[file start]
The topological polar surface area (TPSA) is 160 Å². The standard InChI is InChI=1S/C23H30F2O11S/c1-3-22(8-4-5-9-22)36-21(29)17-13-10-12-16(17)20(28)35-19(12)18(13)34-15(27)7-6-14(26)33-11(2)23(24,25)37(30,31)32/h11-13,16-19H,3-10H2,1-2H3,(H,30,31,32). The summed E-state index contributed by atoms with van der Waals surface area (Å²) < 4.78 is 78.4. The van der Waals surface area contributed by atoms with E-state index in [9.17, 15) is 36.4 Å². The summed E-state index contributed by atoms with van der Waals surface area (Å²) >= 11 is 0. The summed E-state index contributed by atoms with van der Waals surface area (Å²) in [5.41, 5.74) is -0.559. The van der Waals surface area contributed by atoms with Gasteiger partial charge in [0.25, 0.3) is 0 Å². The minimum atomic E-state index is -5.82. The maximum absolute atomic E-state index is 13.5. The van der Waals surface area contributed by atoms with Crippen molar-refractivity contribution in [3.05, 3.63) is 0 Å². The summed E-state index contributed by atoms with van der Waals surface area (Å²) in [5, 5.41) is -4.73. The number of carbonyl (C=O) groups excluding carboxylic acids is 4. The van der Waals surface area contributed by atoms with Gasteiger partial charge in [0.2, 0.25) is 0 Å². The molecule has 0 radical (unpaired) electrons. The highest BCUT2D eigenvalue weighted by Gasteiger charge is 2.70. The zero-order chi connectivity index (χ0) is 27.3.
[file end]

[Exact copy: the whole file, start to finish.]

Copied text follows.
The topological polar surface area (TPSA) is 160 Å². The standard InChI is InChI=1S/C23H30F2O11S/c1-3-22(8-4-5-9-22)36-21(29)17-13-10-12-16(17)20(28)35-19(12)18(13)34-15(27)7-6-14(26)33-11(2)23(24,25)37(30,31)32/h11-13,16-19H,3-10H2,1-2H3,(H,30,31,32). The summed E-state index contributed by atoms with van der Waals surface area (Å²) < 4.78 is 78.4. The van der Waals surface area contributed by atoms with E-state index in [9.17, 15) is 36.4 Å². The summed E-state index contributed by atoms with van der Waals surface area (Å²) >= 11 is 0. The summed E-state index contributed by atoms with van der Waals surface area (Å²) in [5.41, 5.74) is -0.559. The van der Waals surface area contributed by atoms with Gasteiger partial charge in [0.25, 0.3) is 0 Å². The minimum atomic E-state index is -5.82. The maximum absolute atomic E-state index is 13.5. The van der Waals surface area contributed by atoms with Crippen molar-refractivity contribution in [3.05, 3.63) is 0 Å². The summed E-state index contributed by atoms with van der Waals surface area (Å²) in [5, 5.41) is -4.73. The number of carbonyl (C=O) groups excluding carboxylic acids is 4. The van der Waals surface area contributed by atoms with Gasteiger partial charge in [0.2, 0.25) is 0 Å². The molecule has 0 radical (unpaired) electrons. The highest BCUT2D eigenvalue weighted by Gasteiger charge is 2.70. The zero-order chi connectivity index (χ0) is 27.3.